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NEWS & INDUSTRY UPDATES

The U.S. government has issued a warning over the use of commercial surveillance tools and it has shared some recommendations. [Read More]
The U.K.’s National Health Service warns that an unknown threat actor is successfully hitting vulnerable VMWare Horizon servers with Log4j exploits. [Read More]
Polish leader Jaroslaw Kaczynski acknowledged that the country bought advanced spyware from the Israeli surveillance software maker NSO Group. [Read More]
Amnesty International says its has independently confirmed that powerful spyware from the Israeli surveillance software maker NSO Group was used to hack Polish senator, Krzysztof Brejza, multiple times in 2019. [Read More]
French regulators have hit Google and Facebook with 210 million euros ($237 million) in fines over their use of "cookies", the data used to track users online. [Read More]
Recorded Future snaps up SecurityTrails for a direct entry into the booming attack surface management business. [Read More]
Hospitality chain McMenamins confirms employee information dating back to January 1998 was compromised in a recent ransomware attack. [Read More]
Polish opposition leader Donald Tusk on Tuesday said reports the government spied on its opponents represented the country's biggest "crisis for democracy" since the end of communism. [Read More]
DuckDuckGo plans to ship a privacy-centric desktop browser built from scratch to compete with Google’s Chrome and Microsoft’s Edge. [Read More]
The aggressive cellphone break-ins of a high-profile lawyer representing top Polish opposition figures came in the final weeks of pivotal 2019 parliamentary elections. Two years later, a prosecutor challenging attempts by the populist right-wing government to purge the judiciary had her smartphone hacked. [Read More]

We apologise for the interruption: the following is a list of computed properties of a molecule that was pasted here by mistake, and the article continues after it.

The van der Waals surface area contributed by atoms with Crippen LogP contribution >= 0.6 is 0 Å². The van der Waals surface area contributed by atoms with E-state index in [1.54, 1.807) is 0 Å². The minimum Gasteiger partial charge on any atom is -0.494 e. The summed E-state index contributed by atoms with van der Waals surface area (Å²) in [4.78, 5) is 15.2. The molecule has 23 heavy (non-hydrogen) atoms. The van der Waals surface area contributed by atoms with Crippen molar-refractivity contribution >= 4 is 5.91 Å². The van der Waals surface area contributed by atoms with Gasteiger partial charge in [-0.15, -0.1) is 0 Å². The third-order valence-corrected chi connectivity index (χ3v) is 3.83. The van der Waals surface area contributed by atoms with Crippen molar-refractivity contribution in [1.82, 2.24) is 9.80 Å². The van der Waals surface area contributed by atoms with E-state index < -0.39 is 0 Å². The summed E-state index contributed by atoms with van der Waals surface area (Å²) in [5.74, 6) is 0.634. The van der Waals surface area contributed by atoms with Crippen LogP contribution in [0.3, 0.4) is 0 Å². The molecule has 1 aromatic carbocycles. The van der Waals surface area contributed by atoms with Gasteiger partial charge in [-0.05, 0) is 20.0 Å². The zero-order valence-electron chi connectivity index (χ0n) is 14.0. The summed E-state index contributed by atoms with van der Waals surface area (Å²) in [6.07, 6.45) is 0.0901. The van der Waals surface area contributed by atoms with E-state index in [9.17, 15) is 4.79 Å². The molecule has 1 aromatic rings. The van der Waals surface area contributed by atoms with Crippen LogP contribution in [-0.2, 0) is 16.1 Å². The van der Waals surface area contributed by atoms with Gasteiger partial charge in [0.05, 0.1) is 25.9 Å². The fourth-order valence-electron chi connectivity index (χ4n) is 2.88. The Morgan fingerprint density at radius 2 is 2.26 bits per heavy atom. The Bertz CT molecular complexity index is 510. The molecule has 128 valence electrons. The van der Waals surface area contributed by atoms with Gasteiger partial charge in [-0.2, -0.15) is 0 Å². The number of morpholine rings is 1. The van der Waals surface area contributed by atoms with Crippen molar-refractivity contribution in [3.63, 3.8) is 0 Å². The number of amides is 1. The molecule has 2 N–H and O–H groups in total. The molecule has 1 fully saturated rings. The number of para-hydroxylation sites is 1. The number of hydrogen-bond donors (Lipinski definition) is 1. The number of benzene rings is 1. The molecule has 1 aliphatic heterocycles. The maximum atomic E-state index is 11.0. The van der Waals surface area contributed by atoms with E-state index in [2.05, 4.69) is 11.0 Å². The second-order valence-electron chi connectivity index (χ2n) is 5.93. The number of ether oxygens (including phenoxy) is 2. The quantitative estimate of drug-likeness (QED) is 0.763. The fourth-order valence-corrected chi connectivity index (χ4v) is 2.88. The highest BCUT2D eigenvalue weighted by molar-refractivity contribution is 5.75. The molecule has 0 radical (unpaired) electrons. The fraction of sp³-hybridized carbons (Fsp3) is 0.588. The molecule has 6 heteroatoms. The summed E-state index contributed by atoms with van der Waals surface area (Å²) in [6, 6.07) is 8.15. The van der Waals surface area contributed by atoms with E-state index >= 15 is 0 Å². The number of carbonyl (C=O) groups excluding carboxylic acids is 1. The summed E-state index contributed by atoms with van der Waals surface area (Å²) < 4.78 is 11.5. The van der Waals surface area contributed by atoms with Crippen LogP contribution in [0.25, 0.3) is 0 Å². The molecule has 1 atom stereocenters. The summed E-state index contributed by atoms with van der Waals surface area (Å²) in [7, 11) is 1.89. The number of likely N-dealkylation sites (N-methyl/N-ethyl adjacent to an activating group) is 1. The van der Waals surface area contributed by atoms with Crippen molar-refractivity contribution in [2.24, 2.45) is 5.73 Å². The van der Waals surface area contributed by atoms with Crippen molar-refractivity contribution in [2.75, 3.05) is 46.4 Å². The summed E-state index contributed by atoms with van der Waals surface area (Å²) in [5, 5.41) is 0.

FEATURES, INSIGHTS // Tracking & Law Enforcement

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Gordon Lawson's picture
Threat hunting must be non-attributable, while maintaining a clear audit trail to satisfy legal and governance requirements.
Idan Aharoni's picture
Taking down dark web sites may cause headache for both the bad guys and the good guys, but it can also have a profound positive effect on the fight against cybercrime.
Lance Cottrell's picture
Even while using Tor hidden services, there are still many ways you can be exposed and have your activities compromised if you don’t take the right precautions.
Wade Williamson's picture
Asking for security backdoors that only benefit the good guys is like asking for bullets that only hurt the bad guys. That’s simply not how encryption works.
David Holmes's picture
In the initial hours after the Paris attacks by Islamic terrorists, when the PlayStation 4 rumor was first circulating, I decided to see exactly what kind of encryption the PS4 uses for its messaging system.
James McFarlin's picture
The overall industry tone of caution around active defenses may be calibrated to defuse the notion rather than taking the argument, buying time for other alternatives to surface.
David Holmes's picture
In 2011, Twitter began encrypting all information between the (mostly) mobile endpoints and their own servers. This made it more difficult for monitoring agencies to determine a mobile user’s Twitter profile, and thereby that user’s follow list. More difficult, but not impossible.
Adam Firestone's picture
The time has come for the technology professions to demonstrate ethical maturity and adopt standards of ethical conduct to which we hold ourselves and our peers accountable.
Wade Williamson's picture
If criminals can’t use or sell stolen data without being caught, then the data quickly becomes worthless. As a result it’s critical to understand what happens to data after a breach.
Eric Knapp's picture
Because transactions using virtual currencies happen anonymously, they confuse issues of jurisdiction and can become difficult to enforce. When authorities do take action, cybercrime simply re-images itself with a new currency and a new platform.